High-resolution tracking of unconfined zebrafish behavior reveals stimulatory and anxiolytic effects of psilocybin

Dotan Braun, Ayelet M. Rosenberg, Elad Rabaniam, Ravid Haruvi, Dorel Malamud, Rani Barbara, Tomer Aiznkot, Berta Levavi-Sivan, Takashi Kawashima*

*Corresponding author for this work

Research output: Contribution to journalArticlepeer-review


Serotonergic psychedelics are emerging therapeutics for psychiatric disorders, yet their underlying mechanisms of action in the brain remain largely elusive. Here, we developed a wide-field behavioral tracking system for larval zebrafish and investigated the effects of psilocybin, a psychedelic serotonin receptor agonist. Machine learning analyses of precise body kinematics identified latent behavioral states reflecting spontaneous exploration, visually-driven rapid swimming, and irregular swim patterns following stress exposure. Using this method, we found that acute psilocybin treatment has two behavioral effects: [i] facilitation of spontaneous exploration (“stimulatory”) and [ii] prevention of irregular swim patterns following stress exposure (“anxiolytic”). These effects differed from the effect of acute SSRI treatment and were rather similar to the effect of ketamine treatment. Neural activity imaging in the dorsal raphe nucleus suggested that psilocybin inhibits serotonergic neurons by activating local GABAergic neurons, consistent with psychedelic-induced suppression of serotonergic neurons in mammals. These findings pave the way for using larval zebrafish to elucidate neural mechanisms underlying the behavioral effects of serotonergic psychedelics.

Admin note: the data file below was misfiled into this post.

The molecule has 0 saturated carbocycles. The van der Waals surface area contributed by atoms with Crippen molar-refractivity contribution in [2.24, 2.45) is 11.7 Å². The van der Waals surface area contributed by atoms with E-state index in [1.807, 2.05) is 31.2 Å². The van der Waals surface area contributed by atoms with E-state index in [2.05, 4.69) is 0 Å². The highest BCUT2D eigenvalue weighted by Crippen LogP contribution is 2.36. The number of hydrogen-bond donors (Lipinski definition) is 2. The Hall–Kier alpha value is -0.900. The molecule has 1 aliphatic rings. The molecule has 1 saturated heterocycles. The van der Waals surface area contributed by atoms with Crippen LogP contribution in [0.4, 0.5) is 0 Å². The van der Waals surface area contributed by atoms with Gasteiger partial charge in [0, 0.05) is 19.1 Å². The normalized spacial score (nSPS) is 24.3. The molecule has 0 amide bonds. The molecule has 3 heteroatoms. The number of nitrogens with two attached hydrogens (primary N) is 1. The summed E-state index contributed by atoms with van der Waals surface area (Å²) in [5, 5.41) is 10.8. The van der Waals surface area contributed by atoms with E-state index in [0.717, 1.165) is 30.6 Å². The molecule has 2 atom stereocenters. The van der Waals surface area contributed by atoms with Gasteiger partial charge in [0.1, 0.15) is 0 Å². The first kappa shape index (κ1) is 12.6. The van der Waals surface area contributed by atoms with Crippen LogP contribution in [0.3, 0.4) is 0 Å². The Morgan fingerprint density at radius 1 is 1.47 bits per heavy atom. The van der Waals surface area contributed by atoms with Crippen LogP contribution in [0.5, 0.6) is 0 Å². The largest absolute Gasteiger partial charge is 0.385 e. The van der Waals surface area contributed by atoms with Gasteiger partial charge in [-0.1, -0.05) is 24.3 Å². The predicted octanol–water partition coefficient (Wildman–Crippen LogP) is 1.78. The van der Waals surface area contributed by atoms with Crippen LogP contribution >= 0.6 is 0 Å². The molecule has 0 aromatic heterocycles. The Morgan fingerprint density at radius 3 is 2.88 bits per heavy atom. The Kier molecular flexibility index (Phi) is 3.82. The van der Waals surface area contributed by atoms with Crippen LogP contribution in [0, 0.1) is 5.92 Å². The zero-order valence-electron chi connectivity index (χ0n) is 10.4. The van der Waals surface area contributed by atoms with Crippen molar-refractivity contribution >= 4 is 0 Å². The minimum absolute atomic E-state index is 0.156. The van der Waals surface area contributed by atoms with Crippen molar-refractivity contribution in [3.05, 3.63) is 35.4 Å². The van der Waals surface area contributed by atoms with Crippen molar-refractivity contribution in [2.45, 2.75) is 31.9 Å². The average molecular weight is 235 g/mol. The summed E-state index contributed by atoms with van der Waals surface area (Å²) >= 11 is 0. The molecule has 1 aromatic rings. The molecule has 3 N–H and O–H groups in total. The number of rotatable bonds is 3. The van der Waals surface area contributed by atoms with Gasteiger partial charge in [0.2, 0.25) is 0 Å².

Original languageAmerican English
JournalMolecular Psychiatry
StateAccepted/In press - 2024

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© 2024, The Author(s).


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